Because we're going to Baku! Transfer calls yesterday and I was so sure I was heading out but instead I'm getting a new companion and heading to Baku full-time! Elder Caine and I will be moving out into the countryside and living in a little village called Siem Riep Ktuat near our little group in Baku. I am so stoked.
Had a lesson with an investigator last week who is a Christian but hasn't had the opportunity to be a practicing Christian in many years. Also, he's drunk pretty much every time we meet him. During our lesson on faith we shared a scripture from James chapter 2 verse 17 which reads, ''Even so faith, if it hath not works, is dead, being alone.'' After reading the verse we asked what the verse meant to him. He paused for a moment and then said thoughtfully, ''I think it means that everyone who doesn't believe in Jesus Christ should die''. I couldn't help myself, I actually laughed. Fortunately (this kind of seems weird to say) he was really drunk so he wasn't super aware of what was going on. We pretty much just ignored his analysis and moved on with the lesson. I'm not sure how much he got out of it.
Also, weird food of the week is pig ears. I ate grilled pig ears. Not my favorite thing but definitely edible. Not sure if I would eat that one again. Why can't we just enjoy burgers and french fries around a nice kitchen table huh?
We're going to a zoo today. Though I have seen a good share of jungle animals in the wild, I have yet to see wild elephants and monkeys. Should be quite the day. Unfortunately, that means I will be cutting this email a little short but first I want to talk about President Uchtdorf.
President Uchtdorf learned English as a third language after his native tongue, German, and Russian, the language he needed to learn as a youth in communist East Germany. Despite English being his third language, he is quite the speaker. His sermons are always well worded, poetic and powerful. While reading through a General Conference issue of the Ensign, I was particularly impressed by one of his more well known sermons entitled 'Waiting on the Road to Damascus'. He shared the experience of Paul on the road to Damascus and of that of Joseph Smith and pointed out that though miraculous events like these do occur, if we wait for such miracles to happen to us before we begin to act in faith, we will likely be disappointed.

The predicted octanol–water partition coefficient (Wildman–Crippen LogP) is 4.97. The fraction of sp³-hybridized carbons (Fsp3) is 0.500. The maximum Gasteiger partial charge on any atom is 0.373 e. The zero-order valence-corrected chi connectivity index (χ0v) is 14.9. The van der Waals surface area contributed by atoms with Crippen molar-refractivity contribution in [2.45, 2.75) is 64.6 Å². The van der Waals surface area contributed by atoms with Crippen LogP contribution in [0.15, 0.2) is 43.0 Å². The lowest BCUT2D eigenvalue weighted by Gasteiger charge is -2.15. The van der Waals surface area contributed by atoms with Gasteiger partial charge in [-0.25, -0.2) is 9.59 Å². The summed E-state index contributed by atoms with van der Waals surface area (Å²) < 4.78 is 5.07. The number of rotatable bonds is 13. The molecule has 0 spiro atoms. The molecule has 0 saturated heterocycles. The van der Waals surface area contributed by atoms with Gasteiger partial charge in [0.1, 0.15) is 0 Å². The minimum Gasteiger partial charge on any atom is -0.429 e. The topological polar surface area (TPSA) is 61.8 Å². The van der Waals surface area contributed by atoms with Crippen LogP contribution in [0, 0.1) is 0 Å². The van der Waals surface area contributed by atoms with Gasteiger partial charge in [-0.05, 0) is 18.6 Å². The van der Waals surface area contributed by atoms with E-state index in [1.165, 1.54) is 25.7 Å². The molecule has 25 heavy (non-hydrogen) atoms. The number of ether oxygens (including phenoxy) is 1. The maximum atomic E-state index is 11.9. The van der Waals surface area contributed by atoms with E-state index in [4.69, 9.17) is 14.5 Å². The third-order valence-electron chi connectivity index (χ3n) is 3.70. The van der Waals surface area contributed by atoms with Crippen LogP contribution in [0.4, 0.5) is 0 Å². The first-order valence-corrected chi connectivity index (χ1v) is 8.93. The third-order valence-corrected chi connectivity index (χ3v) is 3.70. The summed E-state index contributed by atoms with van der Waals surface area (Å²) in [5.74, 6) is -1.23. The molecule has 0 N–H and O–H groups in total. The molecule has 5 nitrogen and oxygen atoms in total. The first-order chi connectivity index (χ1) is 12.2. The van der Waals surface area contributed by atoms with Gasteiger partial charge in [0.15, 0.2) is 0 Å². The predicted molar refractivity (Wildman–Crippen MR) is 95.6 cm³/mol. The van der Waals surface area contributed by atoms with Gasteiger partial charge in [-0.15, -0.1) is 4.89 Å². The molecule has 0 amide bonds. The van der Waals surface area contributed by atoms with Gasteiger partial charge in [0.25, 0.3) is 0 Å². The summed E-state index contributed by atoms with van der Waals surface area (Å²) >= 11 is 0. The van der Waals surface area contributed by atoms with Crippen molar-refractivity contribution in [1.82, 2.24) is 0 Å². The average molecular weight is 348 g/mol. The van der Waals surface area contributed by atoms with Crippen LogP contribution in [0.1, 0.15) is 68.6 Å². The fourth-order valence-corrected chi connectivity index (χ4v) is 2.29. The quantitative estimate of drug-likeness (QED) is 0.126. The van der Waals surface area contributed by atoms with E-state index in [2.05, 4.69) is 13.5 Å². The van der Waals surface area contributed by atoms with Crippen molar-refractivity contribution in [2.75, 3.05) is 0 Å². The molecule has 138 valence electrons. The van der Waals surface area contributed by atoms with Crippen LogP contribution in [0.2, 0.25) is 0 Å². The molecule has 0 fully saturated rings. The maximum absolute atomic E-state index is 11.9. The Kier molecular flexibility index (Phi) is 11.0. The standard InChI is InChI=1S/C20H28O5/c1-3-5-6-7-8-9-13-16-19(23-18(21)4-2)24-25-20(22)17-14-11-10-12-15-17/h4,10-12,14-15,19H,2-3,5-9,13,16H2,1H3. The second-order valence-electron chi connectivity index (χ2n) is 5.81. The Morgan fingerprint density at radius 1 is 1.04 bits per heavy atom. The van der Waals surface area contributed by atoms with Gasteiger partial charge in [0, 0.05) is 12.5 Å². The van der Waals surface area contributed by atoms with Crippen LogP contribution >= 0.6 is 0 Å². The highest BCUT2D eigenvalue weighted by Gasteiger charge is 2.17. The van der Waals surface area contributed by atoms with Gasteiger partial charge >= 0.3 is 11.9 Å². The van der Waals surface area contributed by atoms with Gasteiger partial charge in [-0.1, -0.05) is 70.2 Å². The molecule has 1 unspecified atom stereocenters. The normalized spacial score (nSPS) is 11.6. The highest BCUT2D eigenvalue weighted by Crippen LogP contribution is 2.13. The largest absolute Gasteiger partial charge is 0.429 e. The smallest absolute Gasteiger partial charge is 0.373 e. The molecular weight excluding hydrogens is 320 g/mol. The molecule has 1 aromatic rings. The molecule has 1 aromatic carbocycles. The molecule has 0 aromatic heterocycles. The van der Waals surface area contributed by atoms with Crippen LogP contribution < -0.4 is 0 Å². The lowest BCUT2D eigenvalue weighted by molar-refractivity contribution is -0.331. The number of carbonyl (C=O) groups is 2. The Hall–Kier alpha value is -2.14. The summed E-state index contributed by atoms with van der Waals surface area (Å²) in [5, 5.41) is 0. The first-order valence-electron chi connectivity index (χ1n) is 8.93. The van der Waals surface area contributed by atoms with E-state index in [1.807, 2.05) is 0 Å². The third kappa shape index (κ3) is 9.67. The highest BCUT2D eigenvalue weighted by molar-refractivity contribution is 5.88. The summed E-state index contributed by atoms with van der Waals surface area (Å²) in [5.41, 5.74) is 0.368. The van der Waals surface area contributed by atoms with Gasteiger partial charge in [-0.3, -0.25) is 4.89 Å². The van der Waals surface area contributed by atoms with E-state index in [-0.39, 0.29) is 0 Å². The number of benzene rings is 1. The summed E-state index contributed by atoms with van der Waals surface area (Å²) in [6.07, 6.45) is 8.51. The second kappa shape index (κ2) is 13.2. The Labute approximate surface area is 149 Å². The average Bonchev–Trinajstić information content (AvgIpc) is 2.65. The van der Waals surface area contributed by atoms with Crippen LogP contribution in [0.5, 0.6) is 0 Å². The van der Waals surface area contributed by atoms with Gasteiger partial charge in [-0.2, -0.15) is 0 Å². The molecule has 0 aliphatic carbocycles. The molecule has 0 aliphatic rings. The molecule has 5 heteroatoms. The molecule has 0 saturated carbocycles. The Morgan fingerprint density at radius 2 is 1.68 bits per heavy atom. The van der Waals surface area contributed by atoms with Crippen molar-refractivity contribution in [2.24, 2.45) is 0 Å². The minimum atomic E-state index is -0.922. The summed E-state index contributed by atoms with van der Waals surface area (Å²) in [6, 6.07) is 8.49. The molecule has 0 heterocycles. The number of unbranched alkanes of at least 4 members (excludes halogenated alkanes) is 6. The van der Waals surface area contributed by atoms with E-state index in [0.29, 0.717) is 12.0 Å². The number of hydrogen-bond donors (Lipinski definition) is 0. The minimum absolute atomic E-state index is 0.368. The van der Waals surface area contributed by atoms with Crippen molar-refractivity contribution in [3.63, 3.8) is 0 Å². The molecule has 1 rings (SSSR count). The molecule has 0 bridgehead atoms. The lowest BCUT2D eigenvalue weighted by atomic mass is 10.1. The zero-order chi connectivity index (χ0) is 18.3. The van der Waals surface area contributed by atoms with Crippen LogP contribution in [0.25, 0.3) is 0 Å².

''The truth is, those who diligently seek to learn of Christ eventually will come to know Him. They will personally receive a divine portrait of the Master, although it most often comes in the form of a puzzle—one piece at a time. Each individual piece may not be easily recognizable by itself; it may not be clear how it relates to the whole. Each piece helps us to see the big picture a little more clearly. Eventually, after enough pieces have been put together, we recognize the grand beauty of it all. Then, looking back on our experience, we see that the Savior had indeed come to be with us—not all at once but quietly, gently, almost unnoticed.
This can be our experience if we move forward with faith and do not wait too long on the road to Damascus.'' (The Ensign, May 2011)
I testify that God wants us to learn of eternal truths and that usually He bestows those truths upon us ''line upon line'', ''precept upon precept'', ''here a little and there a little'' (Isaiah 28:13). I leave you with President Uchtdorf's commitment. ''Brothers and sisters, dear friends, let us not wait too long on our road to Damascus. Instead, let us courageously move forward in faith, hope, and charity, and we will be blessed with the light we are all seeking upon the path of true discipleship.'' (check it out at http://www.lds.org/general-conference/2011/04/waiting-on-the-road-to-damascus)
That's it for me, love y'all!